Food isn’t just a delicious way to satisfy cravings, it can also act as medicine in many cases. Different types of fruit, vegetables, legumes, nuts, seeds, spices, and meat products offer their own unique set of vitamins, minerals, antioxidants, and nutrients that can give you a health boost when consumed. One item in particular gets lot of attention for its potential health properties, and this naturally yellow spice is often used in curry-style dishes as the main flavor ingredient. You guessed it, we are talking about turmeric.
This yellow spice is widely known as a way to add flavor to your favorite meals or drinks, or as a supplement to take in capsule form. But what does the research say about turmeric benefits, and are there any downsides to incorporating this ingredient into your daily routine? Read on to find out, and for more healthy eating tips, check out the 72 Unhealthiest Foods on the Planet.
Turmeric is in the same plant family as ginger, and the root of turmeric looks very similar to ginger root. According to the National Center for Complimentary and Integrative Health, this plant has been used in the past as Ayurvedic medicine (a traditional practice incorporating holistic medicine) in India and China as an aid for respiratory and joint issues. Now, many people take turmeric supplements to help with many inflammatory issues.
What is turmeric?
Much of the research that you’ll see about turmeric benefits will commonly discuss the properties of Curcumin as its main component. With that being said, what are some of the health benefits related to this yellow powder?
If you’re unfamiliar with oxidative stress damage, it is what occurs when you too many free radicals in your body, which are known as unstable atoms in the body that can lead to faster aging and chronic disease. When there are too many of these and not enough antioxidants (which fight off free radicals) in your body, oxidative damage can occur. This is why you hear a lot of praise for foods that are high in antioxidants like berries, vegetables, nuts and seeds, and some fish products.
What are the health benefits of turmeric?
Antioxidants can also be found in some spices, including turmeric. According to a report published in The Molecular Targets and Therapeutic Uses of Curcumin in Health and Disease, curcumin is considered have antioxidant properties, and therefore is associated with helping to fight free radicals in the body and can even help contribute to the protection against diseases like atherosclerosis, neurodegenerative diseases, and even some cancers.
Knee osteoarthritis is one of the most painful and common age-related joint disorders. A typical first-line treatment is nonsteroidal anti-inflammatory drugs like diclofenac. In a small study in the journal Trials, researchers assigned 139 patients with knee osteoarthritis with either 500 milligrams of curcumin three times a day or a 50-milligram diclofenac tablet twice daily for 28 days. At days 14 and 28, the subjects receiving the turmeric reported a 50% improvement, similar pain relief noted by the subjects taking the prescription drug. Surprisingly, the researchers also noticed that those taking curcumin lost, on average, 2% of their body weight in four weeks.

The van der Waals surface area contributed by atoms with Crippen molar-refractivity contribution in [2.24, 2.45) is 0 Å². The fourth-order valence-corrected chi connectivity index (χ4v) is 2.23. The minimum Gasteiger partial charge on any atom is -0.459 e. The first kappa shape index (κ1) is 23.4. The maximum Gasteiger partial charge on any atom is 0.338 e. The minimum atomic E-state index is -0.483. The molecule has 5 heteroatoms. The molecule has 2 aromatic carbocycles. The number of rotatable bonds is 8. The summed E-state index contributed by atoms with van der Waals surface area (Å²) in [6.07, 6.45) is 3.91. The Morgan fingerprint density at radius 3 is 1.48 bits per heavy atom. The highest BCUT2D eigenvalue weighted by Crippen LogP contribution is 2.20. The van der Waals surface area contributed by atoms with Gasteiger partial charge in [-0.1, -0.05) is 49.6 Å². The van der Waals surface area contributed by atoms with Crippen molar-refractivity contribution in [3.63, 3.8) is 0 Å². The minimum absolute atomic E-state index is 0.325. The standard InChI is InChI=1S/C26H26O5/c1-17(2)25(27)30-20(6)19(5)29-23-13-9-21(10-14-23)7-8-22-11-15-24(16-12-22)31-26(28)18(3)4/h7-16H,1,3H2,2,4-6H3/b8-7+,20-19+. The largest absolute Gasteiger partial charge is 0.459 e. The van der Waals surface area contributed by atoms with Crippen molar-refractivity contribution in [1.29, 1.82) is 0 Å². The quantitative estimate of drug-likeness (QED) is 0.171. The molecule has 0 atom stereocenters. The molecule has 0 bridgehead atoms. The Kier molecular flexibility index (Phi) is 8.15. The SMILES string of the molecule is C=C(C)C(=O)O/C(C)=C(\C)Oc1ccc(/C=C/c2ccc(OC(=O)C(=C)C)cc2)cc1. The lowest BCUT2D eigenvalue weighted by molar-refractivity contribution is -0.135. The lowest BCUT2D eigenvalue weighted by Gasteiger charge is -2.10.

Are there any downsides to turmeric?
A number of animal studies have suggested that curcumin may aid in weight loss and reduce belly fat. While much more research is needed, some small human studies indicate that bioavailable forms of curcumin supplementation may have a positive effect on body composition. A 2015 study of overweight people who had trouble losing weight on a 30-day diet and lifestyle change program showed that supplementing with 800 milligrams of curcumin for 30 days led to significant reductions in weight, body fat, and hip and waist circumference.
Several studies have suggested that there may be a turmeric benefit related to preventing prediabetes and type 2 diabetes, including a 2009 study from the Diabetes and Metabolic Diseases Research Program at Auburn University. This research compared curcumin to the common diabetes medication metformin, and found the anti-inflammatory spice to be even more potent than the prescription drug at lowering blood glucose.
Other research published in 2012 in Diabetes Care tested curcumin supplementation in a group of 240 people with prediabetes. The subjects were randomly assigned to take either curcumin capsules or placebo capsules for nine months. After the test period, more than 16% of the people in the placebo group developed type 2 diabetes compared to none in the curcumin-treated group. Researchers say the study demonstrated that curcumin improves the function of insulin-producing β-cells in the pancreas. Diabetes is a result of the loss or dysfunction of these important cells.
Research has shown that curcumin can block certain inflammatory stimuli and suppress inflammation. One study in Advances in Nutrition in 2018 concluded that “supplementing the diet with curcumin, an anti-inflammatory polyphenolic compound from the curry spice turmeric, is a potential approach to prevent accelerated cognitive decline by counteracting chronic inflammatory processes.”
Other research indicates that curcumin may protect the brain from toxins—aluminum, in particular. Aluminum is known to impair memory and spatial learning, and this metal can enter the human body through the gastrointestinal tract and lungs through cookware, cosmetics, and pharmaceutical products.
In an animal study published in January 2021 in Biomed Research International, researchers injected aluminum chloride into mice that were given oral doses of turmeric extract and a turmeric extract essential oil. In the study, part of which put the mice through a challenging maze, the turmeric seemed to significantly reverse the cognitive symptoms from the toxic aluminum. What’s more, the turmeric fed to the mice seemed to protect brain cells in the hippocampus from damage.